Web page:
NEARLY 10,000 homes across Dorset are sitting empty as councils face the huge task of finding safe places for the homeless to stay during the coronavirus lockdown.

The Local Government Association has raised concerns about the number of properties lying vacant across the country at a time of chronic shortage, after the Government gave councils a deadline to house people for the duration of the outbreak.

Ministry of Housing, Communities and Local Government figures show that 5,267 homes in the BCP Council area were empty at the most recent count in October.

Of those, 1,978 were classed as long-term vacancies, meaning they had been unoccupied for at least six months.

In the Dorset Council area there were 4,173 empty homes, 1,370 of which were long-term.

Across England, there were 648,000 vacant properties last October – a seven-year high.

More than a third of these had been left gathering dust for half a year or more.

Housing minister Luke Hall wrote to councils last month, giving them a deadline of March 29 to ensure all “rough sleepers and other vulnerable homeless” were housed in appropriate accommodation.

But the LGA said some councils would need “urgent help” from the Government to house their homeless.

Responding to the empty homes figures, an LGA spokesman said: “Some councils continue to face challenges securing accommodation, not helped by the recent closures of hotels and caravan parks, and some insurance policies which may limit the ability of some hotel owners to take part in housing rough sleepers.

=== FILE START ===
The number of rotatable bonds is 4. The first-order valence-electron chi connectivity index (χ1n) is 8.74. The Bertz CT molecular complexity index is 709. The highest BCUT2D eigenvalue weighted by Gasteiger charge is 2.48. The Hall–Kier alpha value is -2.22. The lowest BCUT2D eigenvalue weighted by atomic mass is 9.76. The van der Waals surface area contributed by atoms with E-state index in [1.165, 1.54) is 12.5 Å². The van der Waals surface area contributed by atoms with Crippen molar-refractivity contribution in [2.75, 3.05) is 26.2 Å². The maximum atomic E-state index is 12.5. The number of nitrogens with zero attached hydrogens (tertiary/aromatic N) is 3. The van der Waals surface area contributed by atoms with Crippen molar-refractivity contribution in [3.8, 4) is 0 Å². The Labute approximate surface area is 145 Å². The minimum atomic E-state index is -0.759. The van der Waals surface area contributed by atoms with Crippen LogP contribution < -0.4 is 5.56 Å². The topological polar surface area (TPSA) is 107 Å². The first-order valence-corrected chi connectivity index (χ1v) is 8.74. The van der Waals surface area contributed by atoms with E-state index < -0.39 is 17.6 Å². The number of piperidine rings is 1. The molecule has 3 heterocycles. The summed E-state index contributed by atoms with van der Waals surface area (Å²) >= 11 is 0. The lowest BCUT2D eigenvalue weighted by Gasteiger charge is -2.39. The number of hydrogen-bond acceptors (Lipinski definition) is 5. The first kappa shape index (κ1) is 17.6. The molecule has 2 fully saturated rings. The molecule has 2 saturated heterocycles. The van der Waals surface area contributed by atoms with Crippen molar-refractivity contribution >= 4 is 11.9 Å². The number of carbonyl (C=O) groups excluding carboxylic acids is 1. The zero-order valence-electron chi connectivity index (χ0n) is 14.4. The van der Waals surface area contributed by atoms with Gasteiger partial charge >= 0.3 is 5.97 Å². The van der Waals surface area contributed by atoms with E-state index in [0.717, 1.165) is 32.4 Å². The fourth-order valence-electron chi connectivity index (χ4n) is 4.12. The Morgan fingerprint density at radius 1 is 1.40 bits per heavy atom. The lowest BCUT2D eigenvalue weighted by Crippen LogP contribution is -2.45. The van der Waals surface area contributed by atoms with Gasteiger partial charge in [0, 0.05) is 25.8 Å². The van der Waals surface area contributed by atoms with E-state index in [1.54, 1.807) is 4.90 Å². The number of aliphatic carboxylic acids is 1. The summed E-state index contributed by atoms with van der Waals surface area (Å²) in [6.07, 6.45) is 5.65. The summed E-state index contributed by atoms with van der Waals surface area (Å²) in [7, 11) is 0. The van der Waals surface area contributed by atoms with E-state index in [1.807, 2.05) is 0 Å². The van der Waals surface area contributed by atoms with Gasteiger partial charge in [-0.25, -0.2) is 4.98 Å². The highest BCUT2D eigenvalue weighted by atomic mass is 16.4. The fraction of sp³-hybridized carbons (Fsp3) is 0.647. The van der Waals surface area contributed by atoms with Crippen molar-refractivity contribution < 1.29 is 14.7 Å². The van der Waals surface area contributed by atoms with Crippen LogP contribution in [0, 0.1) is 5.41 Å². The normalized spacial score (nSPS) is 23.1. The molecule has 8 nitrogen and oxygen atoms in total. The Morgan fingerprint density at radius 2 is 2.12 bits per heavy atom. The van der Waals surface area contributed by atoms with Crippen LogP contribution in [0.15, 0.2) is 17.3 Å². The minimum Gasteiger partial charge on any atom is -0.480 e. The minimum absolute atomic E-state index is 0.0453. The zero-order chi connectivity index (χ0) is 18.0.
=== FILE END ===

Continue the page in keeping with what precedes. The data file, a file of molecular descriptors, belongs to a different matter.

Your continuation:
“Councils also often encounter difficulties where rough sleepers refuse to engage or take up the offer of help.

“It is concerning that so many homes are left empty at a time of chronic housing shortage, and allowing councils to charge up to 300 per cent of council tax on long-term empty homes will help them to address this.”

But the spokesman said bringing empty homes into use was just one solution to the nation’s housing problems.

In the long-term, the Government should reform Right to Buy so councils can keep all the cash from sales of properties in order to replace them, he added.

The National Housing Federation, which represents housing associations across England, said empty homes could provide a secure, affordable roof over the heads of those most in need.

Head of policy Will Jeffwitz added: “This is especially important during this current crisis for people who are homeless or stuck in temporary accommodation, as well as those in overcrowded, insecure homes, who are expected to stay indoors all day for weeks on end."